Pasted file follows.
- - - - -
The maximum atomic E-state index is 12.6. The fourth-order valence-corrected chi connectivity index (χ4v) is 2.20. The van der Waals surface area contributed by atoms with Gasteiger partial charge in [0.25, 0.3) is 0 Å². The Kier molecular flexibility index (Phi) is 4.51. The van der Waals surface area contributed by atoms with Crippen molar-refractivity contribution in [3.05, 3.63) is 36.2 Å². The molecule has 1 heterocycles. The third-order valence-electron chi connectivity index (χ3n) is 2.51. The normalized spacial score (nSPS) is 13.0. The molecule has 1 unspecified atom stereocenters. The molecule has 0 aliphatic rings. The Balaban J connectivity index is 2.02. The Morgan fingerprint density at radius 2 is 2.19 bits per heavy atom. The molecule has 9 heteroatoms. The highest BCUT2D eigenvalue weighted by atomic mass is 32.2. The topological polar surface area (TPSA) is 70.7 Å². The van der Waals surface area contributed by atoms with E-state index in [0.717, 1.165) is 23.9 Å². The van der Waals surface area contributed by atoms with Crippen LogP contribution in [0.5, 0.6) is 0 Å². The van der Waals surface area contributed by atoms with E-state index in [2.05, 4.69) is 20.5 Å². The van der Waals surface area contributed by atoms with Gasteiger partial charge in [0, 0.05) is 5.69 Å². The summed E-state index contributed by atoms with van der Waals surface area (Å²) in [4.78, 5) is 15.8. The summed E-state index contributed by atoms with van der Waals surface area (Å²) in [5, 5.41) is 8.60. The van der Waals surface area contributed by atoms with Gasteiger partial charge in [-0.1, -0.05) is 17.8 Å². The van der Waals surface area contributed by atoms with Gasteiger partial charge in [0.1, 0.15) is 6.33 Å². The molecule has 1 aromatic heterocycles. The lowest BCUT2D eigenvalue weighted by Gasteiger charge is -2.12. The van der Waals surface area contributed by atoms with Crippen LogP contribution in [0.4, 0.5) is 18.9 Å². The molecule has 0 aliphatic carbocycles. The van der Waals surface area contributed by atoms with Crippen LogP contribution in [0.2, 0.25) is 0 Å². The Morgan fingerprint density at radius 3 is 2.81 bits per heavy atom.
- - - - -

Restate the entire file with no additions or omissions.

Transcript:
The maximum atomic E-state index is 12.6. The fourth-order valence-corrected chi connectivity index (χ4v) is 2.20. The van der Waals surface area contributed by atoms with Gasteiger partial charge in [0.25, 0.3) is 0 Å². The Kier molecular flexibility index (Phi) is 4.51. The van der Waals surface area contributed by atoms with Crippen molar-refractivity contribution in [3.05, 3.63) is 36.2 Å². The molecule has 1 heterocycles. The third-order valence-electron chi connectivity index (χ3n) is 2.51. The normalized spacial score (nSPS) is 13.0. The molecule has 1 unspecified atom stereocenters. The molecule has 0 aliphatic rings. The Balaban J connectivity index is 2.02. The Morgan fingerprint density at radius 2 is 2.19 bits per heavy atom. The molecule has 9 heteroatoms. The highest BCUT2D eigenvalue weighted by atomic mass is 32.2. The topological polar surface area (TPSA) is 70.7 Å². The van der Waals surface area contributed by atoms with E-state index in [0.717, 1.165) is 23.9 Å². The van der Waals surface area contributed by atoms with Crippen LogP contribution in [0.5, 0.6) is 0 Å². The van der Waals surface area contributed by atoms with E-state index in [2.05, 4.69) is 20.5 Å². The van der Waals surface area contributed by atoms with Gasteiger partial charge in [0, 0.05) is 5.69 Å². The summed E-state index contributed by atoms with van der Waals surface area (Å²) in [4.78, 5) is 15.8. The summed E-state index contributed by atoms with van der Waals surface area (Å²) in [5, 5.41) is 8.60. The van der Waals surface area contributed by atoms with Gasteiger partial charge in [-0.1, -0.05) is 17.8 Å². The van der Waals surface area contributed by atoms with Gasteiger partial charge in [0.1, 0.15) is 6.33 Å². The molecule has 1 aromatic heterocycles. The lowest BCUT2D eigenvalue weighted by Gasteiger charge is -2.12. The van der Waals surface area contributed by atoms with Crippen LogP contribution in [0.4, 0.5) is 18.9 Å². The molecule has 0 aliphatic carbocycles. The van der Waals surface area contributed by atoms with Crippen LogP contribution in [0.2, 0.25) is 0 Å². The Morgan fingerprint density at radius 3 is 2.81 bits per heavy atom.